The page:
How to Feed Your Brain
Can nutrition take over where psychoactive drugs leave off?
Posted June 29, 2021 | Reviewed by Ekua Hagan
- Rates of depression are rising rapidly around the world, and psychoactive meds are failing to stem the tide of new cases.
- Fast food, which is energy-dense and nutrient-poor, is a likely cause of much mental illness.
- According to a new book, adding nutrients and fiber back into our diets can increase our mental resilience.
In their new book The Better Brain, authors Bonnie Kaplan and Julia Rucklidge show us how to overcome depression and anxiety with nutrition. This is a fascinating tome by two prominent researchers who aren’t afraid to hold the feet of psychiatrists to the fire. What is that fire? The overhyped reputation of the current crop of psychiatric medicines. After all, if these drugs were working as advertised, why would rates of depression be shooting through the roof?
The authors estimate that almost half of Americans will experience depression or anxiety in their lifetime. That is up from less than 1% only 50 years ago. Are we just more stressed? Not likely. As the authors point out, previous generations have lived through major world wars and financial ruin worse than anything experienced today. We can’t even blame COVID-19; the alarming rise in depression predates the pandemic by years.
What in the world is happening to us?
This is supposed to be a gilded age of new treatments and psychoactive meds. But with studies finding that some psychoactive meds are only marginally better than placebo, and with depression now ranked as the number one cause of disability, something seems to be seriously wrong with mental health care.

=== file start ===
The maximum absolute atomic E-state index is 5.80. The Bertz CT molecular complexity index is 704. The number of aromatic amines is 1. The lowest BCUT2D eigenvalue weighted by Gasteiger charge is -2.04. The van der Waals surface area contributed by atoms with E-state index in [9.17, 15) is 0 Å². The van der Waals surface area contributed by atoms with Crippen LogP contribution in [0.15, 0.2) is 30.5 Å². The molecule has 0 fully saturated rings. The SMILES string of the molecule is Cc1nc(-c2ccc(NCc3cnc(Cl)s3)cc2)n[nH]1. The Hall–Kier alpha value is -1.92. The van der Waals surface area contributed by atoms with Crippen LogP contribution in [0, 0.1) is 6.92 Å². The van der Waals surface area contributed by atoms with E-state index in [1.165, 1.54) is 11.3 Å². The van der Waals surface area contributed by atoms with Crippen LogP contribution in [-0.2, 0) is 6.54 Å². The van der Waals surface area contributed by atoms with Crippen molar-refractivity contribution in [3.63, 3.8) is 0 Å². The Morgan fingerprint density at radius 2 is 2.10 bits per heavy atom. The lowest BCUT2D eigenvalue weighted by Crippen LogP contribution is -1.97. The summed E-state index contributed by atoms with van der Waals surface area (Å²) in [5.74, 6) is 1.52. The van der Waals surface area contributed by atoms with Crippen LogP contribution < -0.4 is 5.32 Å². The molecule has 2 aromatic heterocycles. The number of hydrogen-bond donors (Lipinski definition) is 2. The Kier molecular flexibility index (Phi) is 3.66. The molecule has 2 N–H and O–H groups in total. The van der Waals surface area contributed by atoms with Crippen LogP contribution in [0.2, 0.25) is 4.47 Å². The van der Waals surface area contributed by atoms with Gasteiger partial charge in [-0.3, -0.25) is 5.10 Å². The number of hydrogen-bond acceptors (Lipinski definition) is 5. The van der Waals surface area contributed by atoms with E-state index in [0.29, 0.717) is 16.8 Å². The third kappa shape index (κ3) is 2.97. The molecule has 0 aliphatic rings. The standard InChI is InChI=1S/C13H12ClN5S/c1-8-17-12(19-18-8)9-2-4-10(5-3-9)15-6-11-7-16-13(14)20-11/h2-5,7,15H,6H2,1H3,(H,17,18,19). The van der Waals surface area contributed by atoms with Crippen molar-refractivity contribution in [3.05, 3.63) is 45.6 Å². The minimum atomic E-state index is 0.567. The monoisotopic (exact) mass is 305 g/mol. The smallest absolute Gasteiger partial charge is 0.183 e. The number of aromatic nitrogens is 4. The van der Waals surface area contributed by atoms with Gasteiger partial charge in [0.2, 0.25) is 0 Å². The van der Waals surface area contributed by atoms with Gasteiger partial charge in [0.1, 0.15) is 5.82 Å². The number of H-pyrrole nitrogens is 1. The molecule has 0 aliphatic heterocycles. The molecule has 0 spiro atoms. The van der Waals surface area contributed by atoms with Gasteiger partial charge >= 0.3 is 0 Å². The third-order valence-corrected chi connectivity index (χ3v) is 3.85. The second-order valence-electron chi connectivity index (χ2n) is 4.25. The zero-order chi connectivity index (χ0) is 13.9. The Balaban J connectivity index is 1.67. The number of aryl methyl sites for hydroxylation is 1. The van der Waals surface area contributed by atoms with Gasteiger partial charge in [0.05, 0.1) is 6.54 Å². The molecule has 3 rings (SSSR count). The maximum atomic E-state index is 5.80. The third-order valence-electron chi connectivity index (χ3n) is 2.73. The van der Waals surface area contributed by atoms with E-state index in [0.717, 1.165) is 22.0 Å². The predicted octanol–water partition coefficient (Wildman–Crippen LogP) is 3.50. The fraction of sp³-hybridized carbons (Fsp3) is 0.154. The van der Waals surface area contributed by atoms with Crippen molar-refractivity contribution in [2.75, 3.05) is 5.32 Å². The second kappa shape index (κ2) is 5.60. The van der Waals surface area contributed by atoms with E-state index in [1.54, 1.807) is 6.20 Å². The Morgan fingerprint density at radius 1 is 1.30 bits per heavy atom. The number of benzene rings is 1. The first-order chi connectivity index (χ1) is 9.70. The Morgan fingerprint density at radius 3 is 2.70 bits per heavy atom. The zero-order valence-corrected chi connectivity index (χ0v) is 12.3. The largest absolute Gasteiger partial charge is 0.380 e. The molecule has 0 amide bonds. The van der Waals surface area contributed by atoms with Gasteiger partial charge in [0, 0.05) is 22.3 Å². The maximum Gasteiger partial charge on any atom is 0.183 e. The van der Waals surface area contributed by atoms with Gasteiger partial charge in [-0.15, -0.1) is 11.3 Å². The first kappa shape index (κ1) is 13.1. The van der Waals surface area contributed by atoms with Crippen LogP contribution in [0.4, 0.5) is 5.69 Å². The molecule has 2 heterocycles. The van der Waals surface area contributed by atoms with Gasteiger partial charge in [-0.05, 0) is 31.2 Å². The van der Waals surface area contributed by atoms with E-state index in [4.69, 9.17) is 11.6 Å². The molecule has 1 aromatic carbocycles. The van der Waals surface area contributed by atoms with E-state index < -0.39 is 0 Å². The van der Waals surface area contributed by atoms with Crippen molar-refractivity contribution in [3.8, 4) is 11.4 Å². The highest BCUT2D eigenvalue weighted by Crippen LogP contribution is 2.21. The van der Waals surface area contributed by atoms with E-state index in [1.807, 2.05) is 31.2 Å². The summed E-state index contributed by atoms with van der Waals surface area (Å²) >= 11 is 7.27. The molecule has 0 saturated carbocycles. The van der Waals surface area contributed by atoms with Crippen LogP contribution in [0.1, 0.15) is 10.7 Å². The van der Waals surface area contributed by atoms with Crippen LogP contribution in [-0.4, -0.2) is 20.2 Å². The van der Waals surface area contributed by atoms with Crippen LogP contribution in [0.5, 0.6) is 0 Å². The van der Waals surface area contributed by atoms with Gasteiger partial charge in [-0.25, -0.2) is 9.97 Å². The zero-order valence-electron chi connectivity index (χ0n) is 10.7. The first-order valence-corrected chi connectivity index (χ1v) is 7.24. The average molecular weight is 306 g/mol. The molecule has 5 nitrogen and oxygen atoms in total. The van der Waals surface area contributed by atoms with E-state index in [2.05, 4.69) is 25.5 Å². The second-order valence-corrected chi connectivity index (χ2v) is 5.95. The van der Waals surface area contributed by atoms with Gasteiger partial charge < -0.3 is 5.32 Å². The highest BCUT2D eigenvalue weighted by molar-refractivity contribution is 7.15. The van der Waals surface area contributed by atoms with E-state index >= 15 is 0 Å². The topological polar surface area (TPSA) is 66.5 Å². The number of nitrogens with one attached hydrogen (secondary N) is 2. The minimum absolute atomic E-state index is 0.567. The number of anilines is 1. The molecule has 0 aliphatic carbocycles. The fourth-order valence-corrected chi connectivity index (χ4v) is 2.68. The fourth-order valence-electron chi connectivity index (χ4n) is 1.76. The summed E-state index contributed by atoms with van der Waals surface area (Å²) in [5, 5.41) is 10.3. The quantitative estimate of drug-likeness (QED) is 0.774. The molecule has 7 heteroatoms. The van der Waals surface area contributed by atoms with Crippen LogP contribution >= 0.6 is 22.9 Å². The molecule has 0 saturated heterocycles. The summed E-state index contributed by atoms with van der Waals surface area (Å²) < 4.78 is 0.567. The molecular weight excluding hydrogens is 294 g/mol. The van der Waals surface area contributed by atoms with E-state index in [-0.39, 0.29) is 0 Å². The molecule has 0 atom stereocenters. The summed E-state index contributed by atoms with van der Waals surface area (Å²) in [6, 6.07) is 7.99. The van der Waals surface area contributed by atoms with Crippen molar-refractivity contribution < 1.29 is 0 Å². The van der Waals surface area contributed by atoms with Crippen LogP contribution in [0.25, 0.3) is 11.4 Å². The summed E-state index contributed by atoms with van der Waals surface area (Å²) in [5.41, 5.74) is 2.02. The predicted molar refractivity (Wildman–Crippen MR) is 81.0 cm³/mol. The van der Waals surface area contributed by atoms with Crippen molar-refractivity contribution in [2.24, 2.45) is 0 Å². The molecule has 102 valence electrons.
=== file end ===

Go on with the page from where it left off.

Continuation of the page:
The authors, both psychologists themselves, are not shy about calling out psychiatry for its role. They point out that clinical practice guidelines for psychiatry are written by committees that often have financial ties to pharmaceutical companies. That’s not to say that drug development isn’t progressing. Some new drugs are working well for some patients, although they tend to be expensive.
With the cost of developing a new drug nearing the billion-dollar mark, that’s to be expected. Companies need to recoup their investment. But if the problems we see are not really pharmacological in nature, we shouldn’t expect these companies to come to our rescue.
Rethinking the problem
It’s not just psychiatry that may need a reset. Is it a mere coincidence that during this same period, people have shifted to eating highly processed food? “Processing” involves separating food — mainly soy and corn — into cheap starches and fats, then recombining them with flavorants to make them tasty enough to overlook the fact that the nutrients and fiber were left behind.
The domination of cheap fast food, which is now spreading around the world, must take a lot of the blame for our mental health debacle. By stripping out nutrients and fiber in order to concentrate on energy, manufacturers are making us sick, physically and mentally.
A raft of micronutrients is necessary for the brain to function properly and fiber is essential to feed the beneficial bacteria in our gut. Although some nutrients may be added back to processed food, they rarely match the profile of nutrients in the original source food.